Topic: provide a suitable date and time vs suggest a different date (and time)
Posted: Tuesday, March 19, 2019 11:45:11 AM
FounDit wrote:
Carmenex wrote:
FounDit wrote:
Carmenex wrote:
Hi FounDit, I would please ask you if the expressions in bold are correct in the following:
I'm not sure you want to word it quite like this. It has the sense of a command, an order for her application to be processed, and to be interviewed by a company leader. I doubt that would accomplish what is desired. In applying for a position, a polite request would go much farther.

Also, I'm not sure if her "demonstrated ingenuity and capacity to think outside the box" has previously been noted or described. If it has, then I wouldn't mention it again here.

Keeping most of your words, I suggest:


In view of these facts, she is exceedingly hopeful that her application will be processed and that she will be offered the opportunity to discuss her work with one of the company's leaders. If permitted, such an opportunity would allow her to further demonstrate her suitability for the position, in which she firmly believes she will excel, and be of great benefit to the company..


Thank you, FounDit, for your advice. Only two questions: with regard to her demonstrated ingenuity and capacity to think outside the box, it has not previously been noted or described; therefore, can it be included as follows:
In view of these facts and others (or other ones?) (including her demonstrated ingenuity and capacity to think out of box), she is ...
If her ingenuity and capacity to think out of the box has not been noted or demonstrated, how can these be included? It is simply an assertion with no evidence to back up such a statement.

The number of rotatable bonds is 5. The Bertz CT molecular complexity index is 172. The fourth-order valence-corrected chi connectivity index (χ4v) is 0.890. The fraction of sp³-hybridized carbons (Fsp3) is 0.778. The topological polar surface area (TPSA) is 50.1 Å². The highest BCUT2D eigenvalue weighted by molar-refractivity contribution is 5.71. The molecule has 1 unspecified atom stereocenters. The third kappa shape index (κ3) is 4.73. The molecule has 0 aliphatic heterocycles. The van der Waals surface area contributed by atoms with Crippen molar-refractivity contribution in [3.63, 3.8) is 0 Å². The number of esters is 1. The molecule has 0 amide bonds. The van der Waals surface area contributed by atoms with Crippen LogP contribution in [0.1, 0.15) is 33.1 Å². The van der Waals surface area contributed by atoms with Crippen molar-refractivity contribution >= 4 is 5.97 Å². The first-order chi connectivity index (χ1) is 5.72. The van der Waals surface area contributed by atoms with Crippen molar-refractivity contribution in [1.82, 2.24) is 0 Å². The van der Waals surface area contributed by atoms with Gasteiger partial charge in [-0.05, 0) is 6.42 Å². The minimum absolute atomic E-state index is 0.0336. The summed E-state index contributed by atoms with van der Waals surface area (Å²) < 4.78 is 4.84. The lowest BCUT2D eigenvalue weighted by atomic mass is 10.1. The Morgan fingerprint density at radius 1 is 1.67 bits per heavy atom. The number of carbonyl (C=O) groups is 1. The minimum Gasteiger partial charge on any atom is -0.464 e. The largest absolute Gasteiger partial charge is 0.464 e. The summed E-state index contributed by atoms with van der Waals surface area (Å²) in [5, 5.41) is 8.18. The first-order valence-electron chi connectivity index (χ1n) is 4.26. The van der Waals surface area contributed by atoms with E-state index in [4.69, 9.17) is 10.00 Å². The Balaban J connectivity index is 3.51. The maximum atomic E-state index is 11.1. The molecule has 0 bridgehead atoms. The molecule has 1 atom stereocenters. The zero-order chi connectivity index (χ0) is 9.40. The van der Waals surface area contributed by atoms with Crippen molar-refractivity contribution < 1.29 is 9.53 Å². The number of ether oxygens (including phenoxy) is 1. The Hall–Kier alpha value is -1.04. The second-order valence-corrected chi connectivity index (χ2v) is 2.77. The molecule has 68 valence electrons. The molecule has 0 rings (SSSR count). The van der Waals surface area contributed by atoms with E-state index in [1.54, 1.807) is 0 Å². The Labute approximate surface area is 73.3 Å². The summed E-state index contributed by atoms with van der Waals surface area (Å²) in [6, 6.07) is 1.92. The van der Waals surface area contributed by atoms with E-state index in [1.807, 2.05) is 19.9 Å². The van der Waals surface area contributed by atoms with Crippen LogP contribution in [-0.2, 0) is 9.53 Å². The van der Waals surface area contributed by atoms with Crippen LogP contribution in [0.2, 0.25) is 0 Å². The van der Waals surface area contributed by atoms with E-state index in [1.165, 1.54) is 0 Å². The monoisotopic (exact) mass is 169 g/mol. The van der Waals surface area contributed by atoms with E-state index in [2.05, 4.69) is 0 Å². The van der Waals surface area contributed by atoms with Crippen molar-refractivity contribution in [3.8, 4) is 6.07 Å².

Regarding the last part, I meant something slightly different:
If permitted, such an opportunity would allow her to further demonstrate her suitability for the position, in which she firmly believes she will excel, and about which (i.e. about her suitability for ...) the attendance of the selection process has reinforced her conviction.
What do you think about that?

I'm not clear on the "attendance of the selection process". Did she attend some type of selection process already, or does she believe that her suitability makes her a candidate for such a selection process? And how would she "attend" such a process? I'm not clear on what you want to say here.


Yes, she has already attended some type of selection process; and I want to say that the attendance of the selection process has reinforced her conviction about her suitability for the role. How would you include in the sentence:
If permitted, such an opportunity would allow her to further demonstrate her suitability for the position, in which she firmly believes she will excel, and about which (i.e. about her suitability for ...) the attendance of the selection process has reinforced her conviction.
Topic: provide a suitable date and time vs suggest a different date (and time)
Posted: Monday, March 18, 2019 4:41:07 PM
FounDit wrote:
Carmenex wrote:
Hi FounDit, I would please ask you if the expressions in bold are correct in the following:
I'm not sure you want to word it quite like this. It has the sense of a command, an order for her application to be processed, and to be interviewed by a company leader. I doubt that would accomplish what is desired. In applying for a position, a polite request would go much farther.

Also, I'm not sure if her "demonstrated ingenuity and capacity to think outside the box" has previously been noted or described. If it has, then I wouldn't mention it again here.

Keeping most of your words, I suggest:


In view of these facts, she is exceedingly hopeful that her application will be processed and that she will be offered the opportunity to discuss her work with one of the company's leaders. If permitted, such an opportunity would allow her to further demonstrate her suitability for the position, in which she firmly believes she will excel, and be of great benefit to the company..